(Alan Diaz/AP)
Jared Bernstein, a former chief economist to Vice President Joe Biden, is a senior fellow at the Center on Budget and Policy Priorities and author of 'The Reconnection Agenda: Reuniting Growth and Prosperity'.

Okay, fellow nerds. Here’s a revealing graph of the current job market, if I may make such a comment about my own graph.

But before I get to the figure, let me build up the tension with a bit of context. Friday’s jobs report was another solid one, showing 228,000 jobs and with the unemployment rate still at a 17-year low of 4.1 percent. That’s good.

But, at least in these data, hourly wage growth is stalled at a yearly rate of 2.5 percent. Now, inflation is running around 2 percent, so that growth rate implies small real gains, and weekly hours of work ticked up last month, which helps, too. Also, some other series show more wage growth than this one, as Dean Baker and I showed on this page earlier in the week.

Which brings me to the figure below. It shows the nominal, yearly wage growth of a composite mash-up of five different wage series (data note here), and a forecast of that series using just the unemployment rate. The idea is that the composite measure keeps you from cherry-picking your favorite series.

Source: Bureau of Labor Statistics, my analysis

I ran a little statistical model through 2010, and then I (politely) asked the model to forecast wage growth based on actual unemployment since that point. As you see, the model fits the data nicely up until the post-2010 forecast point. Then the model says wages should be growing faster.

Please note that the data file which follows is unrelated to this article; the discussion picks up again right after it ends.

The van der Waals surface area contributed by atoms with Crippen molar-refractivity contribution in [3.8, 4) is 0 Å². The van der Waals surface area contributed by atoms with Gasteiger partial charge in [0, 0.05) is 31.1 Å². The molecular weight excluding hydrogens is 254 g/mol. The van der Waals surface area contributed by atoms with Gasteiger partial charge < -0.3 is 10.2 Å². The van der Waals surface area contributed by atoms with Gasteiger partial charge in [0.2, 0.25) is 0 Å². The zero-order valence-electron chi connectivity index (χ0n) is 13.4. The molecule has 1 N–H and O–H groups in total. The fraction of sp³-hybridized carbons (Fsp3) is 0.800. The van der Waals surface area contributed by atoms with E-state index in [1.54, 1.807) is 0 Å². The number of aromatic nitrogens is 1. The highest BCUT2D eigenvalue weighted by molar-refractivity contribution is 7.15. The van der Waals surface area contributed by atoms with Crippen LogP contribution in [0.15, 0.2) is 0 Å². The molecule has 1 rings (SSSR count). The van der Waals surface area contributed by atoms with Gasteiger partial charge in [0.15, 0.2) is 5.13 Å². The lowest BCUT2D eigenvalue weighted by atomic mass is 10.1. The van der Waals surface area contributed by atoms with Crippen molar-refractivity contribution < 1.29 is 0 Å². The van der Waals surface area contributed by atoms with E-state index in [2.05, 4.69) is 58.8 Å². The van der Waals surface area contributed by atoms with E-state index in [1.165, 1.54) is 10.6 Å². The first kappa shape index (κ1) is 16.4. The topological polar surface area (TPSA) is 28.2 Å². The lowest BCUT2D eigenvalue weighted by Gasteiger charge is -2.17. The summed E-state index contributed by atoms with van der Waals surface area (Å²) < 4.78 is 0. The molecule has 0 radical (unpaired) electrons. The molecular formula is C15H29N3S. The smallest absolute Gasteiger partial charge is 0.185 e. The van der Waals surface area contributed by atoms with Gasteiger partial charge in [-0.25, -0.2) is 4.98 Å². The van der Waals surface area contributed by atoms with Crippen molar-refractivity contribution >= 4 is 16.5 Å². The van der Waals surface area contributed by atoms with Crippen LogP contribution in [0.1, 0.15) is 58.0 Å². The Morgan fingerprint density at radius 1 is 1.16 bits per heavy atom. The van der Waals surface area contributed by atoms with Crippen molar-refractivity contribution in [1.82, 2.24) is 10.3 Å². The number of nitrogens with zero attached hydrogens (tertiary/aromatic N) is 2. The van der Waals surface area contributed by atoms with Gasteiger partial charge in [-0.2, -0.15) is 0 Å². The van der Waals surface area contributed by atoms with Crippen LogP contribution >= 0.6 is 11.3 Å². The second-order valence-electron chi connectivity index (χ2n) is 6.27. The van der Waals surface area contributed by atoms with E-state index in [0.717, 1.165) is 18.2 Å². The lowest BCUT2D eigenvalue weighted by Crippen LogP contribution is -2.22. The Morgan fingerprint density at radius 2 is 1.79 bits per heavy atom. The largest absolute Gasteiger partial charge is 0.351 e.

Why the underperformance? One theory is that the job market is pulling less-skilled and -experienced workers from the sidelines, and this is holding down wage growth. But the Atlanta Fed runs a wage tracker, which tries to control for this, and it doesn’t show much more acceleration than my mash-up.

Probably, worker bargaining power has just taken such a hit over the last few decades — trade deficits, deunionization, technology, austere (stingy) fiscal policy, and “secular stagnation” (persistently weak demand — that even at low unemployment, we’re not seeing the wage gains we should.

Policywise, I’ll say this. First, to the Fed, we’re going to need a lot more months of job gains like November to generate the high-pressure labor market that workers depend on if they are to claim anything like their fair share of the growth they’re helping to produce. So please, especially given quiescent inflation, easy on the brakes.

To Congress, these workers don’t get much of anything from your tax cut, which mostly goes to wealthy businesses, shareholders and heirs of rich estates. A true wage-growth agenda, versus your trickle-down nonsense, looks very different from what you’ve offered so far. I’ll have more to say about that agenda next week.